Vascular Plants of North Carolina
Account for Buffalo Clover - Trifolium reflexum   L.
Members of Fabaceae:
Members of Trifolium with account distribution info or public map:
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DistributionOccurs (or occurred) over nearly all of the Piedmont, but strongly declining and thus no recent records for most of them. Scattered in the central and southern Mountains, and a record or two from a coastal island from the southern coast (New Hanover County), though this last might be not natural.

The species has a wide Eastern range, from NY to IA, and south to FL and TX, but is mostly absent from the Coastal Plain. It has greatly declined across this range in recent decades, however.
AbundanceStrongly declining in recent decades. Formerly, about 50 years ago, it was generally uncommon in the Piedmont, but now it is rare (to locally uncommon) across the province, most frequent in the eastern third of the province, and very rare in the western Piedmont and mountains. Casual in the Coastal Plain, and probably now extirpated there. This species seldom occurs in sizable stands, and it seems to get shaded out by taller species or populations often "blink out" for uncertain reasons, despite suitable habitat still being present. Owing to the strong decline in the state, it is given a State Threatened status. Despite it being known from at least 29 counties, the S1S2 State Rank seems appropriate, as nearly all recent populations are very small.
HabitatThis is a species of dry to mesic places on mainly circumneutral soil, of glades and barrens, woodland borders, and open woodlands -- usually in partial shade. Locations are most often located over rocks such as gabbro, diabase, amphibolite, and a few others.
PhenologyBlooms mainly in May into June, and fruits shortly after flowering.
IdentificationThis native species looks quite similar to the exotic Red Clover (Trifolium pratense) or Alsike Clover (T. hybridum) at first glance, and if flowers are not visible, most biologists would overlook it or simply call it as one of the many exotic species of clovers. This species often has several stems (actually branches near the base), erect to ascending, and reaching about 10-12 inches tall. The plant is rather hairy overall, not really a defining character. The scattered leaves have long petioles, often 2 inches long, and the 3 leaflets are elliptical with rounded tips, about 1 inch long, similar to other large clovers. The leaflets have finely serrated margins. The key feature is that the flowering head is raised well above the leaves, unlike with the abundant Red Clover (where the head looks like it is resting on leaflets), and this stalk is generally around 1-1.5 inches high. The flower head is about 1 inch across or more, with the standard being red and the keel and wing petals being white, yielding a reddish to pink color to the head. During flowering and especially afterwards, the lower half of the flowers in the head droop or hang downward, giving an odd two-parted flower cluster, or an erect top half and a drooping bottom half -- hence the specific epithet name of "reflexum". Alsike Clover is quite similar, but has a noticeably longer flowering stalk -- about 2-3 inches long and a smaller head, about 3/4-inch across. Also, its flower head is white to rose in color, but not deep red or carmine, nor does the bottom half of the flower cluster droop as in Buffalo Clover. There are differences in the calyx lobes as well, but Alsike Clover -- reasonably common as a weed -- essentially grows in open fields or other obviously disturbed wasteland and clearings -- generally in full sun. Though Buffalo Clover does not grow in large patches of hundreds of plants, thankfully a dozen or two dozen plants may grow in a dense patch along a wooded margin or glade-like opening in dry woods. If only one or two individual plants were to grow at a site, the species would certainly be overlooked, at least when not in bloom. The reasons for the strong decline rangewide are not obvious, and this decline is simply more than just to development. It may be that it is one of the relatively few "Piedmont" plants that has a strong affinity for fire, and of course fires are strongly suppressed in the province, except in some nature preserves that use prescribed fires to cut back on woody plants to favor growth of herbaceous species. The common name of Buffalo Clover might suggest that in parts of its range it grew in prairies and other openings where American Bisons used to roam.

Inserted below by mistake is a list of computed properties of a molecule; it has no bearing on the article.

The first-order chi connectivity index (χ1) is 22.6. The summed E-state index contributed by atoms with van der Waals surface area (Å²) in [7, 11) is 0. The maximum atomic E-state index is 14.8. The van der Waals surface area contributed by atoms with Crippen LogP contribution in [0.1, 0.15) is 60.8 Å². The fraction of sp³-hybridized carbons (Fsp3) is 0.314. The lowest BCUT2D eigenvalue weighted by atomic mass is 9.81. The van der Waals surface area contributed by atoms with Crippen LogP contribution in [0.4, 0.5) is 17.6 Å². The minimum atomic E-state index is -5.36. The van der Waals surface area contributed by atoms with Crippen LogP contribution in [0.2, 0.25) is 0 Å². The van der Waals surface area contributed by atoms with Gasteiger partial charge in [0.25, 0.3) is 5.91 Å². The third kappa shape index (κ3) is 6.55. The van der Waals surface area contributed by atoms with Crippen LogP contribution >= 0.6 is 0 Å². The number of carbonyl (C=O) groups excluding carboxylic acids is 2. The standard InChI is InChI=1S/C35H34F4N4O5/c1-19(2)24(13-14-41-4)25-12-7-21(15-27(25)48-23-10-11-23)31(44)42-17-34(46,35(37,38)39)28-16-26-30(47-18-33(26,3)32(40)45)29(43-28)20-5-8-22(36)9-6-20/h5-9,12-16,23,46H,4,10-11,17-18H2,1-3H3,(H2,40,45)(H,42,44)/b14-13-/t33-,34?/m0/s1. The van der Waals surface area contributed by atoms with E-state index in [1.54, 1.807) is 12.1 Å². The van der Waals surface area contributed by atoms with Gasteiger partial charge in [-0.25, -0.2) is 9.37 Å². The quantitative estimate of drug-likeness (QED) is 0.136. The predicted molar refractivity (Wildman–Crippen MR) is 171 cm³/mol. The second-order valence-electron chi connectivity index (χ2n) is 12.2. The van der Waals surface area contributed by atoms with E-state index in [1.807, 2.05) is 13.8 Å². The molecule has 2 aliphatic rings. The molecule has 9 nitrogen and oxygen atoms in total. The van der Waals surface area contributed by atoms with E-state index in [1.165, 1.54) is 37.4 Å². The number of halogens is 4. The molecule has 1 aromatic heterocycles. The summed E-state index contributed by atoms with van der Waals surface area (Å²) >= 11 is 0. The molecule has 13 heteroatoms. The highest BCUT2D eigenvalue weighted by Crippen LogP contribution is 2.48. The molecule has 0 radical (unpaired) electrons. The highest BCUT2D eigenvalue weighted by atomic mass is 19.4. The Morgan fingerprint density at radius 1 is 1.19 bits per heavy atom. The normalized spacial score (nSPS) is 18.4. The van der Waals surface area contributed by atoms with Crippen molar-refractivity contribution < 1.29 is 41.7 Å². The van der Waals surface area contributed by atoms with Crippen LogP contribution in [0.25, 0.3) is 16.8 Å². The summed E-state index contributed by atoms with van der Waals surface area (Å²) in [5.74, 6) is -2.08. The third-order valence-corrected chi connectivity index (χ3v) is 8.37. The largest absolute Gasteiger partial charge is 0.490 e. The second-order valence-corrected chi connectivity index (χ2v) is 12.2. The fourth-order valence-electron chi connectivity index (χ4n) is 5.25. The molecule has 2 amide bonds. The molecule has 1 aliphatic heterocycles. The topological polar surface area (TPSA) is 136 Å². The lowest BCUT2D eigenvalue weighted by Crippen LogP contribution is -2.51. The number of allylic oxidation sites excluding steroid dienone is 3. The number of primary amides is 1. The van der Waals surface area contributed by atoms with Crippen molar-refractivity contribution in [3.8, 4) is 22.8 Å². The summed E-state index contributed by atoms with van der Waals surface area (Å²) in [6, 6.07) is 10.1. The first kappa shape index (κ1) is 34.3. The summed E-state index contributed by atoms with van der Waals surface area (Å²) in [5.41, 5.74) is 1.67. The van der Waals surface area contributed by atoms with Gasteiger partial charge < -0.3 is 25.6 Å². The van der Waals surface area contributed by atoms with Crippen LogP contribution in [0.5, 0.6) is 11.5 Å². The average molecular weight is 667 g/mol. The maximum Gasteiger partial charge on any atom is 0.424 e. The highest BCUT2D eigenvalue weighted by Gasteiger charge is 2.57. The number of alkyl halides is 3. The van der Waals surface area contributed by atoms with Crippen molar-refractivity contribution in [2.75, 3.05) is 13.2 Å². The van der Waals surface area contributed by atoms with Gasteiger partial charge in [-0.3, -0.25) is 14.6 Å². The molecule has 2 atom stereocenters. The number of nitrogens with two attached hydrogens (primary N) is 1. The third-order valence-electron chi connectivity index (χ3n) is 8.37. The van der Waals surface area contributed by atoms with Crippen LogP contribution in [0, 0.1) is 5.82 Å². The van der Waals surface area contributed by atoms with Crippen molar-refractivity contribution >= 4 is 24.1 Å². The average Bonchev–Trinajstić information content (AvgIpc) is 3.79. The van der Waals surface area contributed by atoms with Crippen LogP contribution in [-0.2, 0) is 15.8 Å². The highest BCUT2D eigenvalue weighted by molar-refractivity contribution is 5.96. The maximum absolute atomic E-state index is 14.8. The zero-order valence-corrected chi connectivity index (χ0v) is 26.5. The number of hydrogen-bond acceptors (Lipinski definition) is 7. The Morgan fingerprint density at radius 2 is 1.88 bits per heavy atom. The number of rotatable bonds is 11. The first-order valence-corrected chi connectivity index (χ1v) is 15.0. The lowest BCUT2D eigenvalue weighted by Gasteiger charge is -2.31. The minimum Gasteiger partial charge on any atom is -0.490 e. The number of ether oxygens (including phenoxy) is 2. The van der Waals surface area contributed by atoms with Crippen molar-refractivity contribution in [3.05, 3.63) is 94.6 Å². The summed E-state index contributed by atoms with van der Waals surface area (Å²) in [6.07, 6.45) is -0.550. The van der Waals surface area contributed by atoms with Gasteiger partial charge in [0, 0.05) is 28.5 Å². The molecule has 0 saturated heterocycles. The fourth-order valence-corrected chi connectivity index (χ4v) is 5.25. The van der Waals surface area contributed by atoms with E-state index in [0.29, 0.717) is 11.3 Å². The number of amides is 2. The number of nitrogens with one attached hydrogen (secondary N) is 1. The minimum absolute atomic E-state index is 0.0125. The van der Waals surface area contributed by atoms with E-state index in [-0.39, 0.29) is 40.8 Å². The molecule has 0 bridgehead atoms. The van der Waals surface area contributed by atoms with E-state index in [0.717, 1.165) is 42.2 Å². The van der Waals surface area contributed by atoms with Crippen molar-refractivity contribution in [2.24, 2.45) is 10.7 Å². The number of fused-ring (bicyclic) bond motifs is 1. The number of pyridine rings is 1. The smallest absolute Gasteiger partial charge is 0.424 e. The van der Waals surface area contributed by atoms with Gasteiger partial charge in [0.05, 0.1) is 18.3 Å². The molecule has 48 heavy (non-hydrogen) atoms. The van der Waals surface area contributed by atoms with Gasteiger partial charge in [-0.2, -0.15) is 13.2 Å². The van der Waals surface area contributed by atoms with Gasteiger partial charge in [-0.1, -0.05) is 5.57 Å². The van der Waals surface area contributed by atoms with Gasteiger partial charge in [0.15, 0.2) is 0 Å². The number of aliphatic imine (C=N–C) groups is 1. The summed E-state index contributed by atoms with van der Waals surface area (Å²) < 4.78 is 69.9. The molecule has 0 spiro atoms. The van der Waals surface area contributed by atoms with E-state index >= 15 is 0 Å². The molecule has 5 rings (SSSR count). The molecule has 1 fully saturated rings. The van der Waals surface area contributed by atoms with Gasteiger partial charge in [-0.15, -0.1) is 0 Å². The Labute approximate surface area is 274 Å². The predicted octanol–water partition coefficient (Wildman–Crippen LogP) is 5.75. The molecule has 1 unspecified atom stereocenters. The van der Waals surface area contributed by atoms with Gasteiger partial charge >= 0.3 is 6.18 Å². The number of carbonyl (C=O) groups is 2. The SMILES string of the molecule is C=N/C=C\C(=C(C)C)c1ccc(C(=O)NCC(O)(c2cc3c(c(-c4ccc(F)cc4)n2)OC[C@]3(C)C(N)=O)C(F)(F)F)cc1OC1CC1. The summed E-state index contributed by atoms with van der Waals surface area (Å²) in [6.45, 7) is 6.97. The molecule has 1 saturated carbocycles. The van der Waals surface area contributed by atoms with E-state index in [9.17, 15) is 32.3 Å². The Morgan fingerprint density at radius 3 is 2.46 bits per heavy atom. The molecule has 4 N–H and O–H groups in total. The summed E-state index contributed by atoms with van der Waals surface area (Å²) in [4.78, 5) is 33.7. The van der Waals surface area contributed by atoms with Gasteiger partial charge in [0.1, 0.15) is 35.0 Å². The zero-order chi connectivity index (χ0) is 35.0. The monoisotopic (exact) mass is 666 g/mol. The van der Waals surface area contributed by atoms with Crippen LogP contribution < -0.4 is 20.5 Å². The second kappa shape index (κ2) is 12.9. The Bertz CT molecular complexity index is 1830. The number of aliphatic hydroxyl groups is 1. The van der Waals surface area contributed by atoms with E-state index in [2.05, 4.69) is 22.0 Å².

Taxonomic CommentsNone

Trifolium is a large genus of some 240-250 species globally, mostly north-temperate zone. Most are readily recognized as a clover by their 3 broad leaflets and globular to hemispherical head of densely-packed flowers. Flowers vary from white to pink, and red; the hop clovers have tiny yellow flowers. Some species were introduced for their forage value for livestock, others hitched a ride with hay, packing material, etc. Our two native species -- T. carolinianum and T. reflexum -- have suffered great loss of habitat and are now rare.
Other Common Name(s)None
State RankS1S2
Global RankG3G4
State StatusT
US Status
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B.A. SorrieOrange County, 2002. OrangePhoto_natural
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